Of course this is crazy.
Of course this is absurd.
Of course a team that loses two-thirds of its first 15 games in a football season has no business spending the last week of that season with a chance to sneak its way into the tournament. But here the Giants are: 5-10 and breathing. Here they are, a win and some help away from hosting — hosting! — a playoff game at MetLife Stadium.
We can argue about the logic and the logistics of all of that all week. The Giants might not have deserved the 4 o’clock parlay that fell their way — Cowboys win, WFT loses — but that’s what they get. And so they get another week of football season. They get another crack at trying to elbow their way into the 14-team extravaganza. Beat the Cowboys next Sunday in Jersey, hope for the best in Philly, where the freshly eliminated Eagles will try to spoil things for Washington.
Of course, before you get too sweaty with excitement …
“We have to do things,” Giants coach Joe Judge had said earlier Sunday afternoon, “fundamentally better.”
See, the Giants didn’t spend the afternoon at M&T Bank Stadium looking much like a playoff team. In truth, they barely looked like a professional team. If the ultimate goal isn’t just to scratch and claw to stay alive in an outlier playoff race, and to actually be a team worth of January and February, that was a chilling report card.
Lamar Jackson toyed with them on one side of the ball.
Wink Martindale’s defense clobbered them on the other side.
In a game that meant everything to both teams, only the Ravens played that way, seizing a 17-0 lead and all but downshifting into cruise control the rest of the way, settling on 27-13 as the final score. Those numbers felt awfully kind.
“We didn’t do enough to get the job done,” Judge said.
“That’s not the kind of team where we can afford to get off to the kind of slow start that we did,” receiver Sterling Shepard said.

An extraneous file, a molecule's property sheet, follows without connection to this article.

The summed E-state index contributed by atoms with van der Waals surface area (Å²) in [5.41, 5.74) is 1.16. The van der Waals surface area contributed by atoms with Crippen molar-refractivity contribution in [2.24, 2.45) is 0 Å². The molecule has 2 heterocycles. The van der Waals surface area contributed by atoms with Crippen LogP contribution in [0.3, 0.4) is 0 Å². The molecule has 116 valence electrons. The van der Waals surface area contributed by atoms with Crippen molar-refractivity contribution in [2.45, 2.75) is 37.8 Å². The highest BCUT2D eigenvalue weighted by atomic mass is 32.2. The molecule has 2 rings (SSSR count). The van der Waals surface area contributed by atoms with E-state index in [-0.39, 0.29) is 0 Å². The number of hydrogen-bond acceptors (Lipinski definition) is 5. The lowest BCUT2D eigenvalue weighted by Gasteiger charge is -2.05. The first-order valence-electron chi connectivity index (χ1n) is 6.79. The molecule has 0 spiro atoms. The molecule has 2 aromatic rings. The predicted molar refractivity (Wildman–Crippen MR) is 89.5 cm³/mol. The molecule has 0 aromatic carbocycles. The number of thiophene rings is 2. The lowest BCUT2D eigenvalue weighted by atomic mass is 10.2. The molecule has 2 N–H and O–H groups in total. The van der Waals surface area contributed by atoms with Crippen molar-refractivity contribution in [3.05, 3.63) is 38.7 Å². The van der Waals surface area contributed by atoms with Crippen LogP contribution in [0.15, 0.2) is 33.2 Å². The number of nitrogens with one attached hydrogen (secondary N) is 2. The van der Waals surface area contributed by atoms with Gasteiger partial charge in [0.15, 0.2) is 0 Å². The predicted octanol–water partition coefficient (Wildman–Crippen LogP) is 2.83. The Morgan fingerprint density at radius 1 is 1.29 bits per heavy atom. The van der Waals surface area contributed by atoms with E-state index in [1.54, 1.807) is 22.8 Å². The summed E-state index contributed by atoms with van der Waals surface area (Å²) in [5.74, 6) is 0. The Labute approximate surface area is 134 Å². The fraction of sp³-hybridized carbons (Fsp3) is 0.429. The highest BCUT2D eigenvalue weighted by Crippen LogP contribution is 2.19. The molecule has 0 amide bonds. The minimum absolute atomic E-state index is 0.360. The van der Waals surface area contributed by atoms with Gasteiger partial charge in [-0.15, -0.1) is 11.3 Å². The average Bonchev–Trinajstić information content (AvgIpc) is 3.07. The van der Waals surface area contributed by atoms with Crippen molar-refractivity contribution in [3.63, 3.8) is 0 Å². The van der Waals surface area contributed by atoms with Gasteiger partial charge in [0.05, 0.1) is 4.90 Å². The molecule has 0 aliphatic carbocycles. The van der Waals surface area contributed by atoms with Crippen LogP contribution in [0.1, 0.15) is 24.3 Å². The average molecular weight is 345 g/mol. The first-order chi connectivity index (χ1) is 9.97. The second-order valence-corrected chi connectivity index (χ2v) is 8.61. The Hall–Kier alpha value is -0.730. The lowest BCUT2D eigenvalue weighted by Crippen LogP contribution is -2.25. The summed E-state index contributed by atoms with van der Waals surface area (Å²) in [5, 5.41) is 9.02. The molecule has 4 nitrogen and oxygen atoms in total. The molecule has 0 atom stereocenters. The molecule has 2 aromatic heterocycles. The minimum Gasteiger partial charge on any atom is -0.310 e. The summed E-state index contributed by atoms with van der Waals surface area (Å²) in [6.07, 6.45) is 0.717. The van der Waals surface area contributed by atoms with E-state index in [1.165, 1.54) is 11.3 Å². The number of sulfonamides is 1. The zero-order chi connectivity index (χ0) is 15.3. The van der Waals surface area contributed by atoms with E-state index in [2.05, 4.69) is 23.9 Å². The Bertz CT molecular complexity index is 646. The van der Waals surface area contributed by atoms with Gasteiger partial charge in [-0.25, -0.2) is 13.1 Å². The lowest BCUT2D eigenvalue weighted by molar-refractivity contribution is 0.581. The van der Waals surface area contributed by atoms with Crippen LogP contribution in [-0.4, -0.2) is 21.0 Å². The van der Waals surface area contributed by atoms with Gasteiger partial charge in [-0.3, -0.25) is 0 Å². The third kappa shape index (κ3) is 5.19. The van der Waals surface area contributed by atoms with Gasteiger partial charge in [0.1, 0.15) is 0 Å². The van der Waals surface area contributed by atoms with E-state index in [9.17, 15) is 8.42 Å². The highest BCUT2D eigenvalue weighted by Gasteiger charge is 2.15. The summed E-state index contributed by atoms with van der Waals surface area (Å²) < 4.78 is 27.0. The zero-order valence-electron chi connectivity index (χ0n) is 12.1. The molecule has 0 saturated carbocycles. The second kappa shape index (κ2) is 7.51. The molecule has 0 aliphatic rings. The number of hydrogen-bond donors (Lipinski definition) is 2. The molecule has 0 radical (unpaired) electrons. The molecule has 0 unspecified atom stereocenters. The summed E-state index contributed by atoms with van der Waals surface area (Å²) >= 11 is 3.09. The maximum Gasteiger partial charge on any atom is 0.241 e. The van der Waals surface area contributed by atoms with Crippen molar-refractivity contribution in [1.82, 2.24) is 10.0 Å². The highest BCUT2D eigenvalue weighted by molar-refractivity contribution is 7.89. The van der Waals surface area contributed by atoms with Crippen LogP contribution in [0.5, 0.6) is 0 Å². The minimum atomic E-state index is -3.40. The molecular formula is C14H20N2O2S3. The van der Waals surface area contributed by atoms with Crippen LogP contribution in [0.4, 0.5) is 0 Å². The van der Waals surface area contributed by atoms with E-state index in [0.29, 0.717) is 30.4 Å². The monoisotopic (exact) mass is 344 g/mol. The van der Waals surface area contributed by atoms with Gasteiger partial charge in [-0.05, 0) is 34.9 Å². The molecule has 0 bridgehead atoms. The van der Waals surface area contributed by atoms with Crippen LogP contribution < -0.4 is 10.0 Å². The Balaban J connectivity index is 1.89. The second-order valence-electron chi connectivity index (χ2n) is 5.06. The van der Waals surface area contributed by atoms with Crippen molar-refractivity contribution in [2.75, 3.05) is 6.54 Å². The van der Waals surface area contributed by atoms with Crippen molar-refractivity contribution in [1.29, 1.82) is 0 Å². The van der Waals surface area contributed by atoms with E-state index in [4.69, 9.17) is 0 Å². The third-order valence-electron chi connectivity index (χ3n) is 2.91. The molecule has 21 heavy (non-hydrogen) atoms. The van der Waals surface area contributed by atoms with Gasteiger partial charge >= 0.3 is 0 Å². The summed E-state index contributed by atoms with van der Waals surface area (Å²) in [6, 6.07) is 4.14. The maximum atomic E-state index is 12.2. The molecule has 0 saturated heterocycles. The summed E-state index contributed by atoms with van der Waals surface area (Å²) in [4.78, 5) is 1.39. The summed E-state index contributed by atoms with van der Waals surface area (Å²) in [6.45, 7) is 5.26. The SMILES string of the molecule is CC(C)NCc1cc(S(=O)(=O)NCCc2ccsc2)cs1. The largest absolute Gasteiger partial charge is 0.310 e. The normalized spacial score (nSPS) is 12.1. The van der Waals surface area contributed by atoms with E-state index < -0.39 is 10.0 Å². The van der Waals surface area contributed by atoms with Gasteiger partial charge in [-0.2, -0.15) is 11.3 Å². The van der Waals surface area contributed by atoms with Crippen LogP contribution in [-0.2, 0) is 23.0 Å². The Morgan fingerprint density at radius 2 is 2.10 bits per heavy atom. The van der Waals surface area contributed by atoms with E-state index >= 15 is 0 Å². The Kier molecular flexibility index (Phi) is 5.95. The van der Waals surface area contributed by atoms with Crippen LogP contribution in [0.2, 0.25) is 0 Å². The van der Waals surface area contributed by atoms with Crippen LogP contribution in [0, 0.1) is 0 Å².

“That’s not us,” lineman Dexter Lawrence said. “We don’t accept that.”
But that was the Giants Sunday afternoon, and in truth that’s been the Giants ever since they headed to the deep end of the pool a month ago. They did go into Seattle and, quite inexplicably, flew home with an improbable win in the first game of that stretch. But then the Cardinals, Browns and Ravens have rolled the Giants, ransacked them, frankly exposed them.
And let’s be very clear about something:
When these Giants are noncompetitive — as they were up and down Sunday, as they’ve been most of the past three weeks — they aren’t exactly easy on the eyes. The quarterback, Daniel Jones, didn’t make any brutal errors but he spent most of the afternoon running for his life, and doing so on legs that are still somewhere south of 100 percent.
The defense — the pride and joy of so much of the season, the fuel for so much team-wide overachievement on so many other Sundays — looked less than ordinary. Now, Jackson can do that to even very good defenses. It isn’t a felony to be made to look pedestrian by the reigning MVP of the league.
Still: it was so easy. It was 7-0 in a heartbeat, 14-0 in an eyeblink.
And before long, the Giants had to turn to the out-of-town scoreboard, had to look for help from their most detested and detestable rivals as they made the commute north, back home. Washington was fully compliant, falling behind Carolina at home, 20-0, losing 20-13. And after spotting the Eagles a 14-3 lead, the Cowboys came roaring back in Dallas, keeping their own improbable ride alive with a 37-17 romp.
In many ways, the day was a perfect microcosm of the season. There is no way, given the brand of football we’ve seen out of the Giants for 16 weeks, that they should be this close to paradise. There is no way, given how dreadful they looked from 1 o’clock to 4 o’clock on Sunday that by the time the “60 Minutes” stopwatch started ticking there should’ve be something left to play for Sunday.
And yet, here they were. And here they are.
“We have guys who fight to the end,” Shepard said, and if 99 times out of 100 it is unseemly for professional athletes to take comfort in the fact they actually behaved professionally, that has been a theme for these Giants for so much of the season. The Giants do fight. They do bleed. And they were still breathing long past the point where any of it made sense.
Make sense? This year? In the NFC East? At this point, just close your eyes and wait for Sunday. Someone is going to finish first. And the Giants a 1-in-3 shot. Crazy. Absurd. True.